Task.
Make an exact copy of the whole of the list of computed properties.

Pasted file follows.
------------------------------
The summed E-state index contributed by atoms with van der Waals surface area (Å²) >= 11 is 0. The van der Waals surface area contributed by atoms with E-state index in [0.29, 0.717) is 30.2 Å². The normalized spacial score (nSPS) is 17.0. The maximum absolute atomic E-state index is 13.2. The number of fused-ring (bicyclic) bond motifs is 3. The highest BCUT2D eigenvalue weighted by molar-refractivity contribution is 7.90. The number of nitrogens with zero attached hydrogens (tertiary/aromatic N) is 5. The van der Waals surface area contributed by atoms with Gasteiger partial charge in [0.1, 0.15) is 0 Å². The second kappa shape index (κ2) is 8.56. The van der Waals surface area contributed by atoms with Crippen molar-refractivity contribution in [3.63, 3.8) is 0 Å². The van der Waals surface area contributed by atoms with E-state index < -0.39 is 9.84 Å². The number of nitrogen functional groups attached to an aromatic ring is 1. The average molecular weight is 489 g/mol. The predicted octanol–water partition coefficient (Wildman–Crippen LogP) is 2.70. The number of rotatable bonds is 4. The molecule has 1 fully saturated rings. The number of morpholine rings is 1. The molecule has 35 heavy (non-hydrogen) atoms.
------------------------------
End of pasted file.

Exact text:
The summed E-state index contributed by atoms with van der Waals surface area (Å²) >= 11 is 0. The van der Waals surface area contributed by atoms with E-state index in [0.29, 0.717) is 30.2 Å². The normalized spacial score (nSPS) is 17.0. The maximum absolute atomic E-state index is 13.2. The number of fused-ring (bicyclic) bond motifs is 3. The highest BCUT2D eigenvalue weighted by molar-refractivity contribution is 7.90. The number of nitrogens with zero attached hydrogens (tertiary/aromatic N) is 5. The van der Waals surface area contributed by atoms with Gasteiger partial charge in [0.1, 0.15) is 0 Å². The second kappa shape index (κ2) is 8.56. The van der Waals surface area contributed by atoms with Crippen molar-refractivity contribution in [3.63, 3.8) is 0 Å². The van der Waals surface area contributed by atoms with E-state index < -0.39 is 9.84 Å². The number of nitrogen functional groups attached to an aromatic ring is 1. The average molecular weight is 489 g/mol. The predicted octanol–water partition coefficient (Wildman–Crippen LogP) is 2.70. The number of rotatable bonds is 4. The molecule has 1 fully saturated rings. The number of morpholine rings is 1. The molecule has 35 heavy (non-hydrogen) atoms.